Picks can be some of the least wallet stretching purchases a guitarist can ever make. Considering they can have a huge effect on how you play, it's fun (and relatively cheap) to try out as many picks as you can to see what suits best.
Certainly, there are numerous companies offering different sizes and thicknesses so you're positively spoilt for choice! If you're keen to explore, no company (to our knowledge) offers as broad a variety of materials as UK based Timber Tones.
Indeed, rather than produce plastic-based picks that most of us use, they instead manufacture picks made from hard woods like Ebony and Bubinga through to mussel shell and buffalo bone. It's worth stating, all these materials are eco friendly and sourced from off cuts or by-products. We were sent six different picks and found it a lot of fun seeing what benefits each offered.
Timber Tones African Ebony (RRP £3 each)
This is one of three hard wood picks reviewed here. A rich black/brown colour with a traditional shape and impressive bevelling towards the tip, this African sourced wood has a smooth sheen and produces a solid attack. Its Janka hardness rating is 3320; this rating is based on a specific testing approach to measure a wood's ability to withstand denting and wearing (wood flooring often references this), the higher the number the harder it is. This rating is very useful as you'll get an idea of how long the pick may last. This pick is good for general pick duties, especially for electric guitar.
Timber Tones Santos Rosewood (RRP £3 each)
This pick has the same shape and bevel to the African Ebony pick (CNC milled), Santos Rosewood is sourced from Bolivia and has an impressive grain. The wood feels very smooth between the thumb and fingers and offers a similar tone to the African Ebony despite a lower Janka hardness rating (it's 1780). A good, all round pick.
Groovy Tones Royal Blood Rosewood (RRP £3 each)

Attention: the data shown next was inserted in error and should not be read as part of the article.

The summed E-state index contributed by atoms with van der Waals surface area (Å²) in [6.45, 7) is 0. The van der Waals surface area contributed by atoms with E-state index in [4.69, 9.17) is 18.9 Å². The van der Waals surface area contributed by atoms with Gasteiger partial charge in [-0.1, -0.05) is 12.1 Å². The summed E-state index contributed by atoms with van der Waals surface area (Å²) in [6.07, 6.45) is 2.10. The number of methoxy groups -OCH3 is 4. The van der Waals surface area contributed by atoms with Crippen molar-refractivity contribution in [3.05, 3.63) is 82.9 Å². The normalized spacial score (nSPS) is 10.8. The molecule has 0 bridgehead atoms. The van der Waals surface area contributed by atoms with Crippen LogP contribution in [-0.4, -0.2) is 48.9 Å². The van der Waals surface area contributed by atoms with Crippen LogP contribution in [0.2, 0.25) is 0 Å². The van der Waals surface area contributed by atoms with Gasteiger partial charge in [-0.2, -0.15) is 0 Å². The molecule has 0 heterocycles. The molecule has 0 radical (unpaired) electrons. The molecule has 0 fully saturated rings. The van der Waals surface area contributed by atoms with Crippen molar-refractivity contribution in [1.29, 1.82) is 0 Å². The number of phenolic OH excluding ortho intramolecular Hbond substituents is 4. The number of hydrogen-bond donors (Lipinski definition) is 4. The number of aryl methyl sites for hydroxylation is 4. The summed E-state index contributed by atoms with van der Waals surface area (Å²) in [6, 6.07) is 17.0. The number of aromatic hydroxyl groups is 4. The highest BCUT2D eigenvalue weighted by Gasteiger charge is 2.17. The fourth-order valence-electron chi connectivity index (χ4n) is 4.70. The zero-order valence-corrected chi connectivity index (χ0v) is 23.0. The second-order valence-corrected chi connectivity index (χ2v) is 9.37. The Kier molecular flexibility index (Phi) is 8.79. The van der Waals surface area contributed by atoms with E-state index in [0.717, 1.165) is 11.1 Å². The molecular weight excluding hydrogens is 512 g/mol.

This pick is shaped like a standard sized pick but with a pointed tip and indent grooves either side so your finger and thumb positioning is very specific. For some, it's a beneficial option. The wood itself is a lovely red tan with a tight grain, sourced from Brazil and has a stated Janka hardness of 2990. With the indent grooves, it seems to be most suited for soloists.
Jazz Tones Buffalo Bone (RRP £3 each)
This is made from the bones of Vietnamese buffalos (which were farmed for other purposes), has a jazz friendly smaller shape (25mm by 22mm) with a sharp point and a very smooth feel. The bold contact with a string makes for a bright and powerful sound, especially ideal for busy low string riffing. A great pick for precision.
Jazz Tones Blonde Horn (RRP £3 each)
This has the same smaller pick shape as the Buffalo Bone except is made of horn. Its feel and tone is similar too, albeit not quite as bright (horn can be a substitute for the tone and feel of tortoise shell picks) and with a yellow resin look as opposed to the white and coloured grain of bone. Another great soloing pick or for players that have a light and economical touch.
Shell Tones Mussel Shell (RRP £8 each)
Out of all the picks, this one made from mussel shell impressed us most. Not only did notes sound very clear and sharp but when picking very lightly there was an appealing 'ghost-like' quality; the notes still sounded clear and bright despite the very quiet volume. While not cheap or particularly aimed at general strumming, this pick has a wealth of hidden tones for the experienced soloist.